Sydney21

Registered User
Sep 25, 2021
12
0
My Mum died in 2003 of cancer. My Dad (92) has lived with me for over 7 years in an annex and it was lovely at first but since Lockdown's and having to give up his car (too dangerous!) he has gone into decline. He still makes his sandwiches and cups of tea and says he showers, indeed he gets wet, but the soap is always dry and the shower gel is magic as it never needs replacing. He wears the same clothes for several days and if his pyjamas are missing it's because he's put his clothes on over them. I tried showering him but it was too much of an ordeal for him and for me. I've tried putting his clothes out the night before but that doesn't work. So I've taken a deep breath and I've stopped lecturing him and instead I sneak in when I hear him in the shower and swap his dirty clothes for clean ones. I have to check the bathroom several times a day as he sometimes puts poo down the sink leaving remnants around the taps which in the past I've mentioned to him in a way I thought might make him stop, for example asking him if he's having trouble going to the toilet and explaining why I'm asking. He just looks at me blankly then shrugs his shoulders or no and continues to watch the television. It reminds me of the old joke "what did the constipated mathematition do? He worked it out with a pencil" Reading posts I realise that this is what dementia looks like and it appears to be a normal stage of behaviour . But it's MY Dad and it's horrible. I'm very much on my own with Dad. He doesn't have a diagnosis and I struggle at times, a lot of the time to be honest. It's only going to get worse isn't it. I'm glad I found this website because at least I know everything I'm experiencing has been experienced before. It's the nature of the beast isn't it. Thank you for listening.
I feel for you. My mother isn’t that advanced yet but she’s not who she was. If you want to enjoy the time that might be left to enjoy with your father I would strongly recommend getting some help from social services. They would alleviate the pressure. They have had some bad press and I have experienced some negative communication but I think when you’re needing the support you need they are usually accommodating. My attitude with my mother’s lack of personal hygiene is , if she’s content, so be it. After all we strive for happiness and if happiness is what your father has regardless of hygiene, that’s ok. There are plenty of battles to allow some things to go. Its very difficult but easy to take over and apply our social standards when that might create stress for them. You sound like you are subtly managing the situation well but I understand the want to help maintain hygiene. Eventually you, me, we, he has to accept some form of help. Its difficult but the time left needs to be enjoyed.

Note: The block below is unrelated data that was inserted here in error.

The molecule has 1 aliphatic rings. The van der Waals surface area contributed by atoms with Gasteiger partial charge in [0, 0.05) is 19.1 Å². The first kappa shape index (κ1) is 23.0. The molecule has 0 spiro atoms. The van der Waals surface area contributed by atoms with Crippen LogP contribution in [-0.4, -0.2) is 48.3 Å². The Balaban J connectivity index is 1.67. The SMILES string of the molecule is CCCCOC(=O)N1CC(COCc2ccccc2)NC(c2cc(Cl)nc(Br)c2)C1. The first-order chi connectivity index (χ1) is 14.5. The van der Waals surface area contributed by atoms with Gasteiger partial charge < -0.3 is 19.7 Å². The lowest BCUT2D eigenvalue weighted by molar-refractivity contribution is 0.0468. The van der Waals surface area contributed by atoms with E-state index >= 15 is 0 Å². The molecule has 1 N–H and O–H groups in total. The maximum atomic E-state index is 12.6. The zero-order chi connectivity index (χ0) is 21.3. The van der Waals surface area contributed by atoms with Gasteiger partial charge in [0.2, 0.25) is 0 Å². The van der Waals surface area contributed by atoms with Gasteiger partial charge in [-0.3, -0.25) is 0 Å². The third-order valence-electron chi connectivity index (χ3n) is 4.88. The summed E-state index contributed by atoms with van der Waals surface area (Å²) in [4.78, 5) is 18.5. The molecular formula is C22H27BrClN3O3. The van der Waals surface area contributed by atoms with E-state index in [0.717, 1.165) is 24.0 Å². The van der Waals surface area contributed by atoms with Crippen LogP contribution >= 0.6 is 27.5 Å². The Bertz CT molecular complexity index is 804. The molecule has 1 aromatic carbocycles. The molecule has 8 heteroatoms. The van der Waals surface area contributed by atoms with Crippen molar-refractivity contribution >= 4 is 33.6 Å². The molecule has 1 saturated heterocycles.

EJScott

New member
Sep 30, 2021
1
0
Hi Exhausted 55, I can very much relate to your situation. My dad is 87 with Alzheimer/dementia and I have been living with him since my mom passed in 2019. My own husband passed in 2018 so I guess it was meant to be. . . I have two sisters, one who had open heart surgery earlier this year and the other three hours away. Both make every effort to help but understandably that is limited to their circumstances. I do work part time at the moment, still looking for an at home job and I also attend online college. So far we have managed o.k. but lately I see changes in him, memory, sleep patterns, personality and I know at some point I will have to make a decision on becoming his full time caregiver. I love him dearly and though we do have our moments I wouldn't trade this time for anything. My grandfather (his father) passed of Alzheimer's and I remember how our entire family, six kids and my parents made it a point to be there and spend time with him and I cherish those memories. In the words of my dad "everyday is a holiday"